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A Seat at the Table


Physicians as policymakers

magine a world where patients

in need of emergent treatment
were turned away because of their
race, religious beliefs, or ability to pay.
Believe it or not, patient dumping
used to be a common practice,
whereby poor, often critically ill
patients were shifted from private
to public hospitals, many times
to the patients detriment. Thanks
to the Emergency Medical Treatment
and Active Labor Act (EMTALA),
this is no longer a widespread reality.
EMTALA requires all hospitals that
accept Medicare to provide screening
and treatment for emergency medical
conditions, regardless of insurance
status. And emergency medicine
physicians are happy to do this. As the
safety net of our health care system, we

provide more uncompensated care than

any other medical specialty.
EMTALA does not apply only to
emergency physicians, however; it
pertains to on-call physicians of every
specialty. If a hospital provides a
service to the public, that service is also
expected to be provided through on-call
coverage of the emergency department.
Unfortunately, in many communities
there are some specialists unwilling to
take call, which necessitates patients
being transferred to distant hospitals.
This practice not only delays the onset
of treatment, it can create a distressing
inconvenience for families unable to travel
with their loved ones.
It is not that specialists in these
communities lack the compassion or

Zach Jarou, MSIV


Michigan State University
College of Human Medicine
Lansing, MI

competency to treat these patients;

it is that often they fear being liable
for the outcomes of this already
high-risk patient population. This
self-protectiveness may make them
hesitant to provide care. Even when
standards of care are followed,
these patients are prone to bad
outcomes completely unrelated to
the skillfulness of the physician.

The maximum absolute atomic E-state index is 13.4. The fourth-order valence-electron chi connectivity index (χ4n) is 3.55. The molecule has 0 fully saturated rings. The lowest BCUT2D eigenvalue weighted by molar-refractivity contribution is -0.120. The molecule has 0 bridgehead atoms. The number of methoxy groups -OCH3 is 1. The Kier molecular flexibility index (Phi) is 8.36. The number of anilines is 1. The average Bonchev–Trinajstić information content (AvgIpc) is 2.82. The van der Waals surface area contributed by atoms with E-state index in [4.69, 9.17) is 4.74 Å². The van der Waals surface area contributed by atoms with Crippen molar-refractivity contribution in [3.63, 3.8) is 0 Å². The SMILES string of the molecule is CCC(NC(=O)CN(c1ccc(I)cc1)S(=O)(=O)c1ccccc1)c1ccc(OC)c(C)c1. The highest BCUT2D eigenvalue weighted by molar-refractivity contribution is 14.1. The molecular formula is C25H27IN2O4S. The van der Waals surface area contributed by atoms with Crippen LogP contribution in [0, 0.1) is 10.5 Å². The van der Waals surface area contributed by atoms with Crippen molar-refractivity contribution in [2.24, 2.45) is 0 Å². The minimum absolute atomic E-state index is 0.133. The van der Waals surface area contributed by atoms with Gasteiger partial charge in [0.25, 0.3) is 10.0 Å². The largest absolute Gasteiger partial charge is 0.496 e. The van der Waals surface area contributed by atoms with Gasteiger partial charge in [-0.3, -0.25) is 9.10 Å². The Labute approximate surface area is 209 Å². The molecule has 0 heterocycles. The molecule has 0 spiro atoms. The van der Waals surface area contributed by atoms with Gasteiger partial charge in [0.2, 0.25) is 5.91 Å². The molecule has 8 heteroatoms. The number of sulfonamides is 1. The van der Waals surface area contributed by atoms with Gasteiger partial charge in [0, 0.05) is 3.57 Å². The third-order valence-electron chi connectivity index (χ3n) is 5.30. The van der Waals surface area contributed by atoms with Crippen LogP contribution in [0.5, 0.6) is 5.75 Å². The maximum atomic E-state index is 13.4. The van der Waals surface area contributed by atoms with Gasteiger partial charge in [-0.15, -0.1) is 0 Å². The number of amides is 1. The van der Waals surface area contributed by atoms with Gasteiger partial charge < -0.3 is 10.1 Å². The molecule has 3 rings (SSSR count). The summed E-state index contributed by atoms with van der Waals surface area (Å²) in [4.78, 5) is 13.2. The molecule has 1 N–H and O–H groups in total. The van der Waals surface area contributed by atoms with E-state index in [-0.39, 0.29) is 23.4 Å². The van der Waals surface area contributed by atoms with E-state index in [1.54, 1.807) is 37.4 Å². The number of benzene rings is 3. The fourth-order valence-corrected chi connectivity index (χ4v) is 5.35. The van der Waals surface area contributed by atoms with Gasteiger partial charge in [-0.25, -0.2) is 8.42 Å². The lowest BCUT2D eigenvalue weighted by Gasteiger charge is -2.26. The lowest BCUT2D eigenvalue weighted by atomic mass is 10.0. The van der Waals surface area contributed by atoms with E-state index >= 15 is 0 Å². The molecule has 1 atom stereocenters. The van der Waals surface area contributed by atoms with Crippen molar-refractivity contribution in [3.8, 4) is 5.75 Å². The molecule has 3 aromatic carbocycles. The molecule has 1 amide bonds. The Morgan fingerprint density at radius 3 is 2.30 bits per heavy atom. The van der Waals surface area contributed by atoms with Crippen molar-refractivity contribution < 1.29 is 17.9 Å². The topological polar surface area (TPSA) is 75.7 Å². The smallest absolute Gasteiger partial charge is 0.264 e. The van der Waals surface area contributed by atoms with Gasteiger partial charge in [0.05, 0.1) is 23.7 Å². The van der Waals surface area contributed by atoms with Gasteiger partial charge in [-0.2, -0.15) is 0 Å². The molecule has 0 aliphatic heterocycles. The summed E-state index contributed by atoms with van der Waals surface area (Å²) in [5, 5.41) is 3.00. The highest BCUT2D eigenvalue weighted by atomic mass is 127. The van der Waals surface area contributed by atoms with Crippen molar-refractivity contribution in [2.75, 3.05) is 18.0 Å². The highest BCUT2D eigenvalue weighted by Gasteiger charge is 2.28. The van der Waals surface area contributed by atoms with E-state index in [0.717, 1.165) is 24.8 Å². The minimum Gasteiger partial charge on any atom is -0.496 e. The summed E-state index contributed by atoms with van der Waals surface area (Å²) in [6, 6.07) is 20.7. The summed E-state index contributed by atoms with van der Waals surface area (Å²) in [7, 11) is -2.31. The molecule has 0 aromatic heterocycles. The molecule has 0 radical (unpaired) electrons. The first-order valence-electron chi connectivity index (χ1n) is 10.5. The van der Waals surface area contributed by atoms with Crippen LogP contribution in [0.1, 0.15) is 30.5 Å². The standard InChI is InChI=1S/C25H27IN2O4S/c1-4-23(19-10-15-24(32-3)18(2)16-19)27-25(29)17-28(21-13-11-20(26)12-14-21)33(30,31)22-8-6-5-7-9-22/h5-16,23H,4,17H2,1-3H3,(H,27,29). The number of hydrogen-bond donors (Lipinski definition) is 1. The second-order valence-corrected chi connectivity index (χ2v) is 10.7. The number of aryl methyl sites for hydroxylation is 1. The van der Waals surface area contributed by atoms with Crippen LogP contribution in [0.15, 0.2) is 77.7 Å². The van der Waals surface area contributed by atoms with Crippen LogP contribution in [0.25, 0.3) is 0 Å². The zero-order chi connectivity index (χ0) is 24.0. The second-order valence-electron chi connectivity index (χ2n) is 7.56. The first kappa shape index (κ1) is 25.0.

Its also important to keep in mind that,
unlike patients seen in the clinic, many
patients referred from the emergency
department come with no past medical
history, further complicating informed
medical decision-making.
Ive always believed that physicians
have a duty to be involved in the
policymaking process. If we dont
have a seat at the table, others
will make decisions for us and
not always for the betterment of
our patients. I am proud to have
stood shoulder-to-shoulder with nearly
100 student, resident, and attendingphysician members of the Michigan
College of Emergency Physicians at the
Michigan State Capitol in September
to advocate for the adoption of a grossnegligence standard for all EMTALArelated care.

Nearly 100 student, resident, and attending-physician members of the Michigan College of
Emergency Physicians convened at the Michigan State Capitol in September to advocate for the
adoption of a gross-negligence standard for all EMTALA-related care.

Reducing the disincentive for specialists

to take call will increase patient access
to quality emergency care. Additionally,
by creating a more favorable practice
environment, specialists will have more
motivation to provide local services
where they are needed most.
October/November 2013 | EM Resident 13